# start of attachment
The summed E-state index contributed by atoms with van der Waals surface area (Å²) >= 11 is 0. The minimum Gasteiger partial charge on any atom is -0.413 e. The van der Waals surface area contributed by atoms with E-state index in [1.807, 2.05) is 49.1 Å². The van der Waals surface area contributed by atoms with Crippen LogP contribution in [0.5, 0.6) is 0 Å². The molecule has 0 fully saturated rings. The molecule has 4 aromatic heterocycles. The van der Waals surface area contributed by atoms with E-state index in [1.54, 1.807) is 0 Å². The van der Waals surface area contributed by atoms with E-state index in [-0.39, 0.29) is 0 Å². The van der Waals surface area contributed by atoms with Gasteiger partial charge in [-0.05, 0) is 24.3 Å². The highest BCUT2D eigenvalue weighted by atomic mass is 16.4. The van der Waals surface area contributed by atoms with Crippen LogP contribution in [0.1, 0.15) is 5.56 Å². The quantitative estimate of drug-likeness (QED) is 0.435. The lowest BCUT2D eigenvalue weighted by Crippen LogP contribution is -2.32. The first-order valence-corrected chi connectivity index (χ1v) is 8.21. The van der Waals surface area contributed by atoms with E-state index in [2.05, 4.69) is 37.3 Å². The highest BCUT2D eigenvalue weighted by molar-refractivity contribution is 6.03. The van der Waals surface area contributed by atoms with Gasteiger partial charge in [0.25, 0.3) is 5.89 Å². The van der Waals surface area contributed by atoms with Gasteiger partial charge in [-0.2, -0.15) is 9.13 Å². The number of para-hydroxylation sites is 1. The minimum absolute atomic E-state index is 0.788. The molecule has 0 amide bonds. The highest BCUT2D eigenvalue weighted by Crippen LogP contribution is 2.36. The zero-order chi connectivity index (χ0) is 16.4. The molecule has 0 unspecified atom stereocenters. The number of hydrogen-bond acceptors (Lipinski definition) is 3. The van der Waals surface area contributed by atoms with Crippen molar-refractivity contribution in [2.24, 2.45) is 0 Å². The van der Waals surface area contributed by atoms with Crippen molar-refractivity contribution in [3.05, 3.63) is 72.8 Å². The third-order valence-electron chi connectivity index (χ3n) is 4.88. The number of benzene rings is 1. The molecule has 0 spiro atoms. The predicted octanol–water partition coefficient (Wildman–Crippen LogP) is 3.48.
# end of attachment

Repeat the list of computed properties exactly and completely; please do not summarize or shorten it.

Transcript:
The summed E-state index contributed by atoms with van der Waals surface area (Å²) >= 11 is 0. The minimum Gasteiger partial charge on any atom is -0.413 e. The van der Waals surface area contributed by atoms with E-state index in [1.807, 2.05) is 49.1 Å². The van der Waals surface area contributed by atoms with Crippen LogP contribution in [0.5, 0.6) is 0 Å². The molecule has 0 fully saturated rings. The molecule has 4 aromatic heterocycles. The van der Waals surface area contributed by atoms with E-state index in [1.54, 1.807) is 0 Å². The van der Waals surface area contributed by atoms with E-state index in [-0.39, 0.29) is 0 Å². The van der Waals surface area contributed by atoms with Gasteiger partial charge in [-0.05, 0) is 24.3 Å². The highest BCUT2D eigenvalue weighted by atomic mass is 16.4. The van der Waals surface area contributed by atoms with Crippen LogP contribution in [0.1, 0.15) is 5.56 Å². The quantitative estimate of drug-likeness (QED) is 0.435. The lowest BCUT2D eigenvalue weighted by Crippen LogP contribution is -2.32. The first-order valence-corrected chi connectivity index (χ1v) is 8.21. The van der Waals surface area contributed by atoms with E-state index in [2.05, 4.69) is 37.3 Å². The highest BCUT2D eigenvalue weighted by molar-refractivity contribution is 6.03. The van der Waals surface area contributed by atoms with Gasteiger partial charge in [0.25, 0.3) is 5.89 Å². The van der Waals surface area contributed by atoms with Gasteiger partial charge in [-0.2, -0.15) is 9.13 Å². The number of para-hydroxylation sites is 1. The minimum absolute atomic E-state index is 0.788. The molecule has 0 amide bonds. The highest BCUT2D eigenvalue weighted by Crippen LogP contribution is 2.36. The zero-order chi connectivity index (χ0) is 16.4. The molecule has 0 unspecified atom stereocenters. The number of hydrogen-bond acceptors (Lipinski definition) is 3. The van der Waals surface area contributed by atoms with Crippen molar-refractivity contribution in [2.24, 2.45) is 0 Å². The van der Waals surface area contributed by atoms with Crippen molar-refractivity contribution in [3.05, 3.63) is 72.8 Å². The third-order valence-electron chi connectivity index (χ3n) is 4.88. The number of benzene rings is 1. The molecule has 0 spiro atoms. The predicted octanol–water partition coefficient (Wildman–Crippen LogP) is 3.48.